Goh Cheng Leong: Chapter 3 YouTube Lecture Handouts

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Certificate Physical & Human Geography Goh Cheng Leong

Chapter 3: Vulcanism and Earthquakes

Volcano

Image of Volcano

Image of Volcano

Image of Volcano

Intrusive Landforms

  • Laccolith

  • Lopolith

  • Phacolith

  • Batholith

  • Sills

  • Dykes

Origin

  • Vulcan – God of Underworld – furnace below Volcano in Sicily

  • At zones of weakness – fold or fault

  • Temperature increase for for 65 feet

  • Magma has gases - Sulphur, Nitrogen , Chlorine – through the vent or opening

Types of Lava

  • Acidic – light colored, highly viscous, flow slowly, steep-sided, pyroclasts, bombs, spine or plug form crater as Mt. Pelee (Martinique), plug remains in Puy de Dome, France

  • Basic – hottest, highly fluid, Fe & Mg, lack silica, dark color, highly fluid, flow quietly, thin sheets and spread over large area – shield or dome

Types of Volcano

  • Active - Kilauea

  • Dormant - Mauna Kea

  • Extinct - Kohala

Extrusive Landforms

  • Lava Plains and Basalt Plateaux – fluid – Snake basin, USA; Deccan; Iceland

  • Lava domes or shield volcanoes – volcanic cones – Mauna Loa & Kilauea (caldera with active vent pours forming lava pit of Halemaumau)

  • Ash & cinder cones – less fluid – large crater & steep slope – small volcano in groups – Mt. Nuovo (Naples) & Mt. Paricutin (Mexico)

  • Lava tongues & lava dammed lakes – confined in valleys

  • Lava bridges

  • Lava tunnels

  • Volcanic dust – fine particles

  • Dust and Ash – black snow

  • Pyroclast – coarse fragments – cinders/lapilli, scoria, pumice and volcanic bombs

Composite Cones

  • Highest and most common

  • Called Stratocones – main conduit and subsidiary dykes and pipes

  • Mt. Etna (Sicily, Italy)

  • Mt. Stromboli (Lighthouse of Mediterranean)

  • Mt. Vesuvius

  • Mt. Fiji

  • Mt. Popacatapetl

  • Mt. Chimborazo

Mt. Vesuvius

  • Bay of naples – erupted 79AD

  • Parasitic cone

  • White hot lava

  • Cauliflower form – pyroclasts & ashes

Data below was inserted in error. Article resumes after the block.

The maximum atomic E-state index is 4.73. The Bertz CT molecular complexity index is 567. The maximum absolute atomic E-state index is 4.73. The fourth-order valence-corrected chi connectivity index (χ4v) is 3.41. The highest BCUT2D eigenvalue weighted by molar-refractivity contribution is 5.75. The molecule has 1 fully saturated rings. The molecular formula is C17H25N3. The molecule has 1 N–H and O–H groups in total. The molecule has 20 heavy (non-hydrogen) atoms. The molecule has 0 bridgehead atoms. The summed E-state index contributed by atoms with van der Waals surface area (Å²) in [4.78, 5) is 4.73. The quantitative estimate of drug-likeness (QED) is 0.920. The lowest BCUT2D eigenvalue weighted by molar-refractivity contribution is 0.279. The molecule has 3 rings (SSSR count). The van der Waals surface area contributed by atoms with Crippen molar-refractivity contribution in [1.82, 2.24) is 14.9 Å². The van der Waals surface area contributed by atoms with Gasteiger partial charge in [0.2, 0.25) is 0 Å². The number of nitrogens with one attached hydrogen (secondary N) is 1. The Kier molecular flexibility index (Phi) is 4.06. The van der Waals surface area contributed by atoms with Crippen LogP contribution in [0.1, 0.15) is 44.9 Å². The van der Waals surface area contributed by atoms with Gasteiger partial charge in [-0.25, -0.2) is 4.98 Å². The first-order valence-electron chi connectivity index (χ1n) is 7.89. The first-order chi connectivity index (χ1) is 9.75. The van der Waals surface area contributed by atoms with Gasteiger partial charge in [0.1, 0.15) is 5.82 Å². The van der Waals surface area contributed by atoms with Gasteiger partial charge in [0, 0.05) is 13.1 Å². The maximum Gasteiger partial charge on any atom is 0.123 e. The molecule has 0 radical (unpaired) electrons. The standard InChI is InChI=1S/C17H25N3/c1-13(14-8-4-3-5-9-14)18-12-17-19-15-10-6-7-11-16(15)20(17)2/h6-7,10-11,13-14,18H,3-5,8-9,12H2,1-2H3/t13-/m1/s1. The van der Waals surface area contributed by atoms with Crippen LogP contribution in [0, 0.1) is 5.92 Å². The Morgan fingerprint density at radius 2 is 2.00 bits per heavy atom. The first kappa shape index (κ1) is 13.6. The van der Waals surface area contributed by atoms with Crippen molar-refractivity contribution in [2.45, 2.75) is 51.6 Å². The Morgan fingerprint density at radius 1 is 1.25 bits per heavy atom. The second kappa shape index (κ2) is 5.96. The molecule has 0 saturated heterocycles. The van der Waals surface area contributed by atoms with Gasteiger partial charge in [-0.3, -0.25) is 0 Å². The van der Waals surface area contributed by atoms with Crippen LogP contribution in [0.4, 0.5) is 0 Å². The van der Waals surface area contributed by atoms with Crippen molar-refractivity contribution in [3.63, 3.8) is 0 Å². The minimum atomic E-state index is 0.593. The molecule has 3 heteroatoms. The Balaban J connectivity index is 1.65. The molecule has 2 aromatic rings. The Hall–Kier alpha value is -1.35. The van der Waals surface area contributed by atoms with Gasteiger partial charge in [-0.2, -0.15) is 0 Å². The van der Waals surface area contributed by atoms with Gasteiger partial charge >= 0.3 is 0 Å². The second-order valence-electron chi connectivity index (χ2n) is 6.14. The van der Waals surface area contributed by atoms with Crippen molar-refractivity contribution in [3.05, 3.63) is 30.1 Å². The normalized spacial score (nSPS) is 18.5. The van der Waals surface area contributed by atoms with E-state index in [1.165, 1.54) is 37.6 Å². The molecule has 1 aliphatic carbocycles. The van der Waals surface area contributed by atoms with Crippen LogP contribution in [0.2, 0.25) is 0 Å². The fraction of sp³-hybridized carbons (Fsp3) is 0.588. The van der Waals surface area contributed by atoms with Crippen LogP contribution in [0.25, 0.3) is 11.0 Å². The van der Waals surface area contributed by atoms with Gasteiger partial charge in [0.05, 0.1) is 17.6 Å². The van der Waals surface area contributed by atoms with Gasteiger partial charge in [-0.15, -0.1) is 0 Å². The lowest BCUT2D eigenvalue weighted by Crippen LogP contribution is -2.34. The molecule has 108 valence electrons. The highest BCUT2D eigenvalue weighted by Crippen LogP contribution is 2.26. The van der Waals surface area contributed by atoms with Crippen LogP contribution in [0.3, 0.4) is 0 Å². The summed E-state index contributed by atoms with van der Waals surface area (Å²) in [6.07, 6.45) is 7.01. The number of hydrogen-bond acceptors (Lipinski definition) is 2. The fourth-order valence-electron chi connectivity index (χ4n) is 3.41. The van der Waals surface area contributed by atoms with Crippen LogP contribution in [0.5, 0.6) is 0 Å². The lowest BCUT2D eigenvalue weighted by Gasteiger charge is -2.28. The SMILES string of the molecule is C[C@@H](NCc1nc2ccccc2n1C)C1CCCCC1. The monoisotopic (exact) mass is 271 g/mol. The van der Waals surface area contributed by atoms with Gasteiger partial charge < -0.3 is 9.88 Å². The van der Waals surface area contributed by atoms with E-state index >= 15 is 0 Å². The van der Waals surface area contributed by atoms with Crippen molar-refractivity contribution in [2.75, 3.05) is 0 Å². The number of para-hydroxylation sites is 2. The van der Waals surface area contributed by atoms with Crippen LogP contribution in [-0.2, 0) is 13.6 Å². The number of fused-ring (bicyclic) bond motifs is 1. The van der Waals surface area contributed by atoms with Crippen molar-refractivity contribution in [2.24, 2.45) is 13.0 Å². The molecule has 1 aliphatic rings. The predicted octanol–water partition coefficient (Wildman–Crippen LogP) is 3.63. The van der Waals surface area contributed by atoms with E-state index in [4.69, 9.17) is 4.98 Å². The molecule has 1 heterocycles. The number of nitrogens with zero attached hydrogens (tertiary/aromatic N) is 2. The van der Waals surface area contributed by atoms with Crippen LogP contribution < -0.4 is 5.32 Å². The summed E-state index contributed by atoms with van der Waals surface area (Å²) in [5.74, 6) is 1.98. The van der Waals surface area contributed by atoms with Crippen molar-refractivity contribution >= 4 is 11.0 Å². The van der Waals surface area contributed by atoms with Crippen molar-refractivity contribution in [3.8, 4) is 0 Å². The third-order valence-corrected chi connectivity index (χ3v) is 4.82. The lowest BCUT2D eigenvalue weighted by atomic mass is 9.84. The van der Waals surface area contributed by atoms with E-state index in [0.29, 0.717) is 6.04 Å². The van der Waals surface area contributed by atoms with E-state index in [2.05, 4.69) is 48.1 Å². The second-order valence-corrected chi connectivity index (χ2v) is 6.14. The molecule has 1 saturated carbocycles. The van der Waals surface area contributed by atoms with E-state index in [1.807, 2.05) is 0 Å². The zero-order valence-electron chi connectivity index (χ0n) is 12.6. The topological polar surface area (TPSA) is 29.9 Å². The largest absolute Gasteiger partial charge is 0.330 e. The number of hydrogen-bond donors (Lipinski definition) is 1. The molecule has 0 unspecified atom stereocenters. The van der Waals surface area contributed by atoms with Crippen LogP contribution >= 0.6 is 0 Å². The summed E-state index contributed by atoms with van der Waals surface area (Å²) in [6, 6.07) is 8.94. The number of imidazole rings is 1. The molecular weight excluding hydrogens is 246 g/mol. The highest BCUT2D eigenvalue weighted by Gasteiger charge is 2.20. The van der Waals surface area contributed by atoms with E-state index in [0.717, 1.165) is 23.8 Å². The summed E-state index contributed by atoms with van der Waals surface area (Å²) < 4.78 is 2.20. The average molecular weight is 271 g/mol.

• City of Pompeii – buried beneath 25 feet of ashes

  • City of Herculaneum – mudflow – 50 feet thick

  • In 1631 – avalanche with red hot debris – ruined 15 towns and killed 4,000, 1 foot thick ashes in Naples

Mt. Krakatau

  • August 1883

  • B/w Java & Sumatra

  • Dense black cloud – 20-50 miles high

  • 2/3rd island collapsed

  • Caldera formed

  • Explosion heard 3000 miles away

  • 36,000 people drowned in coastal areas

  • Erupted again in 1927 – pushed cinder cone from submarine floor of 220 ft ASL by 1952

  • Anak Krakatau or Child of Mt. Krakatau formed

Mt. Pelee

  • West Indies

  • Erupted in 1902

  • White hot lava

  • Superheated stream

  • Nuee ardente (glowing avalanche)

  • 30,000 except 2 killed in St. Pierre (capital of Martinique)

  • Spine formed by pasty lava- solidified

Image of Mount Pelee

Image of Mount Pelee

Image of Mount Pelee

Image of Circum-Pacific Belt And Alpine-Himalayan Belt

Image of Circum-Pacific Belt and Alpine-Himalayan Belt

Image of Circum-Pacific Belt And Alpine-Himalayan Belt

Distribution of Volcanoes

  • Circum-Pacific ring of fire or Pacific ring of fire – 2/3rd volcanoes

  • 100 active volcano in Philippines, 40 in Andes, 35 in Japan, 70 in Indonesia

  • Pacific coast – more active (Aleutian, Java, Sumatra, Kamchatka, Solomon, New Hebrides)

  • Atlantic coast – less active (Madeira, Ascension, Helena, Cape Verde, Canary)

  • Iceland & Azores – active

  • Mediterranean – associated with Alpine folds (Vesuvius, Etna, Stromboli, Volcano)

  • Himalayas – no active volcanoes

  • Africa – East African Rift valley – active (Cameroon), extinct (Kilimanjaro and Kenya)

Geyser & Hot Springs

  • Geyser – fountain of hot water – Iceland, Rotorua (N. Island, New Zealand), Yellowstone National Park (USA) – Old Faithful erupts every 63 minutes

  • Hot Springs – dissolved minerals – Iceland, Hawaii, Japan

Image of Geyser And Hot Springs

Image of Geyser and Hot Springs

Image of Geyser And Hot Springs

Earthquakes

  • 50,000 tremors per year

  • Minor – vibrations

  • Major – faults

  • Tidal waves – tsunamis

  • Fire

  • Building collapse

  • Fissures open- surface waves

  • Infrastructure affected

  • Measured seismograph

Major Earthquakes

  • 1755: Great Libson (Atlantic west) – tidal waves – 60,000 died

  • 1923: Tokyo & Yokohama –

  • 1906: San Francisco

  • 1920: Kansu, China – 2 lakh died & 1 lakh cave dwellers in 1927 affected

  • 1960: Agadir, Morocco: 10,000 died

  • 1968: Kakh, E. Iran

Distribution of Earthquakes

  • Coincides with volcanoes

  • 70%: Circum-Pacific belt

  • 20%: Mediterranean-Himalayan belt